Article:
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5) Was King James Homosexual?

Doctor Who season 11 episode 8, "The Witchfinders," makes it clear that King James is attracted to Ryan. "What is your field of expertise, my Nubian prince," he asks the Doctor's friend lasciviously, "Torture?" There's a clear sense of fetishism in this comment, and his attraction is restated at the end of the episode when the King asks Ryan to return to London with him as a courtier. This is actually a matter of historical accuracy, with the King rumored to have countless relationships with his male courtiers.

Related: Doctor Who: Why Jodie Whittaker Is Already A Great Doctor

King James was so open about these affairs that it was common to hear him called "Queen James." In 1617, King James addressed the Privy Council with an official affirmation of his right to love men. "You may be sure that I love the Earl of Buckingham more than anyone else," he said, "and more than you who are here assembled. I wish to speak in my own behalf and not to have it thought to be a defect, for Jesus Christ did the same, and therefore I cannot be blamed. Christ had John, and I have George."

4) What Is A Witches' Mark?

The 16th Century saw the rise of a new superstition, the idea of a witches' mark. This doctrine suggested that any birth-mark could be a sign that a man or woman had been touched by the Devil; being found to have a so-called "witches' mark" was seen as undeniable proof of witchcraft. Just as in Doctor Who season 11 episode 8, "The Witchfinders," inquisitors carried needles with which they pierced any birth-marks to see if they bled. "Professional" witchfinders, who were paid handsomely for uncovering a village's witches, often faked this; they carried a range of clever tools, including pins with hollow wooden handles and retractable points. The idea of the witches' mark was prevalent into the 17th Century, and then died down with surprising speed.

3) What Did King James Mean When He Suggested The Doctor "Hides" Behind Her Title?

Doctor Who season 11 episode 8, "The Witchfinders," drew a fascinating parallel between the Doctor and King James. The Doctor accused the King of wearing the crown as a sort of mask, using his role to avoid dealing with the darkness of his own heart. "It must be comforting playing that role," she observed, "Hiding behind a title." The King's response was a fascinating one; "Just as you hide behind 'Doctor,' perhaps," he suggested, and the Time Lord was silenced. It was a fascinating scene, one that suggests the Doctor's heroism is indeed an attempt to avoid admitting that she has the potential for evil within her. There's a sense in which this is the theme of "The Witchfinders" - that the real danger lurks within, and must be confronted.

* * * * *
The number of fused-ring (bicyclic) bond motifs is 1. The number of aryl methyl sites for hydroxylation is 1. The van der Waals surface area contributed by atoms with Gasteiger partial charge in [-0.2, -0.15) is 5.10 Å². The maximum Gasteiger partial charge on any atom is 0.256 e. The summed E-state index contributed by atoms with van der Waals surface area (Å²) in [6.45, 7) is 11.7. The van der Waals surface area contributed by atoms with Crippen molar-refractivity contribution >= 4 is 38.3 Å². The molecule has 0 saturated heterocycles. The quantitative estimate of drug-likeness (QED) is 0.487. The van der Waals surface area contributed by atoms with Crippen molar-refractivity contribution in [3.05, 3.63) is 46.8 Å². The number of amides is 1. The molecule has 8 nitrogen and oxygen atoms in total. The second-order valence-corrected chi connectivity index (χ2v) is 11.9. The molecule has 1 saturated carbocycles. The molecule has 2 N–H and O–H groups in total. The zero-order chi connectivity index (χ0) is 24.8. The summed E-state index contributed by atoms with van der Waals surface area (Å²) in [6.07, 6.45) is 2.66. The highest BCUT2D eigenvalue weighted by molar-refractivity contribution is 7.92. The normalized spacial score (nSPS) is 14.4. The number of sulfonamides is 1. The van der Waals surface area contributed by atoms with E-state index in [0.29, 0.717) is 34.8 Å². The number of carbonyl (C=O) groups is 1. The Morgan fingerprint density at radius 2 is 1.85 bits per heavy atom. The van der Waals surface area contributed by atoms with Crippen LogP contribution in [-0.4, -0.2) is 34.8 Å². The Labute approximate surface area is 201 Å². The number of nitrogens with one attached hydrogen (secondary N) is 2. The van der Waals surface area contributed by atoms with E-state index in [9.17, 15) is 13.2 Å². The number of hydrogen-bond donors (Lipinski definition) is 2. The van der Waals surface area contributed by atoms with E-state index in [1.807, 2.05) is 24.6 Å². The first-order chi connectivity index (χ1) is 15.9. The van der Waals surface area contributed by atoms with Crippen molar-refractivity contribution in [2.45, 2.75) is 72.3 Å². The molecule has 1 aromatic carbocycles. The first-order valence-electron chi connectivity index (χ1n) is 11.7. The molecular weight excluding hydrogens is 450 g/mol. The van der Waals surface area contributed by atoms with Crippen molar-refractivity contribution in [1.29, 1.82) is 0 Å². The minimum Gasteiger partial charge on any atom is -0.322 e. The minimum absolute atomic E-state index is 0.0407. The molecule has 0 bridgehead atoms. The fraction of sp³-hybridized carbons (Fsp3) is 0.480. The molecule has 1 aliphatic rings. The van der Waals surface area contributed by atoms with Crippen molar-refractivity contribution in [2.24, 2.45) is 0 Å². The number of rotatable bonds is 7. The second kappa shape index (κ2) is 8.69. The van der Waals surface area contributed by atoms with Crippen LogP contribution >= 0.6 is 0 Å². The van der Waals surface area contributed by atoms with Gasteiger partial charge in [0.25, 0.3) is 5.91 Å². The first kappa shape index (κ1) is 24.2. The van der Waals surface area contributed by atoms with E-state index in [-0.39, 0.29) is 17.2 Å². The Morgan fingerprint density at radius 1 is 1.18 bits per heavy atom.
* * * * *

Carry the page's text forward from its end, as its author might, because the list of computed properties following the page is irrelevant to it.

2) Will Historical Adventures Be More Dangerous Now The Doctor Is A Woman?

Jodie Whittaker has made history as the first female Doctor, but Doctor Who has generally avoided tackling the issue head-on. Showrunner Chris Chibnall has been careful to treat Whittaker as just another incarnation of the Doctor, even hinting that previous Doctor incarnations have also been female. What's more, the actress' portrayal has been particularly evocative of Patrick Troughton's, giving a strong sense of continuity.

But Doctor Who season 11 episode 8, "The Witchfinder," includes one of the few overt references to the fact we now have a female Doctor. "Honestly, if I were still a bloke, I could get on with the job and not have to waste time defending myself," the Doctor fumed. It's an interesting point; the Doctor will no doubt find historical adventures more of a challenge now she's female. Human history has been rife with sexism, with precious few time-periods even believing in the idea of educating women.

1) Who Were The Morax?

The villains of Doctor Who season 11 episode 8, "The Witchfinders," are only revealed towards the end of the episode. They're an alien race known as the Morax, a ferocious monarchy who committed unknown war crimes millennia ago. Presumably defeated in battle, they were imprisoned beneath Pendle Hill. It's unclear whether the Morax were originally a mud-race; the Doctor makes a throwaway reference to the aliens' essence being "concentrated" in some form. Whatever the truth may be, these creatures are dangerous monsters who can possess living beings or inanimate corpses. They were restrained by an ancient "lock" that was inimical to their very nature, and had been disguised as a tree. Unfortunately, the mechanism had been damaged, and they had begun to escape - at least until the Doctor repaired the lock, which drew all Morax essence back into the ground.

More: Doctor Who: Jodie Whittaker (Brilliantly) Undid A Matt Smith Promise

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